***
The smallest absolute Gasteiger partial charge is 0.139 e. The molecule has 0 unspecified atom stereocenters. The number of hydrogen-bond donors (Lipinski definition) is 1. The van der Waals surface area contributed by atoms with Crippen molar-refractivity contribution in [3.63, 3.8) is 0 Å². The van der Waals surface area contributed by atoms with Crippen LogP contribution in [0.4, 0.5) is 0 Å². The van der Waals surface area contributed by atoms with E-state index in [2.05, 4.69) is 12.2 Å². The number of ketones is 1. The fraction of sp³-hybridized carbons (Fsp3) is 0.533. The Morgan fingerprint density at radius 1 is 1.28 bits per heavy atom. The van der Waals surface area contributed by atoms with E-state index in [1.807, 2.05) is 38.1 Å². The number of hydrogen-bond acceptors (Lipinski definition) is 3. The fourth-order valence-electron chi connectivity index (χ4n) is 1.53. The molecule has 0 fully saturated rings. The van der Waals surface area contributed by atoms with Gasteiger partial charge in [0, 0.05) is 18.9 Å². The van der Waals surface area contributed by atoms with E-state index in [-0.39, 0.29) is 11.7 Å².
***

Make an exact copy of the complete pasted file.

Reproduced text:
The smallest absolute Gasteiger partial charge is 0.139 e. The molecule has 0 unspecified atom stereocenters. The number of hydrogen-bond donors (Lipinski definition) is 1. The van der Waals surface area contributed by atoms with Crippen molar-refractivity contribution in [3.63, 3.8) is 0 Å². The van der Waals surface area contributed by atoms with Crippen LogP contribution in [0.4, 0.5) is 0 Å². The van der Waals surface area contributed by atoms with E-state index in [2.05, 4.69) is 12.2 Å². The number of ketones is 1. The fraction of sp³-hybridized carbons (Fsp3) is 0.533. The Morgan fingerprint density at radius 1 is 1.28 bits per heavy atom. The van der Waals surface area contributed by atoms with E-state index in [1.807, 2.05) is 38.1 Å². The number of hydrogen-bond acceptors (Lipinski definition) is 3. The fourth-order valence-electron chi connectivity index (χ4n) is 1.53. The molecule has 0 fully saturated rings. The van der Waals surface area contributed by atoms with Gasteiger partial charge in [0, 0.05) is 18.9 Å². The van der Waals surface area contributed by atoms with E-state index in [-0.39, 0.29) is 11.7 Å².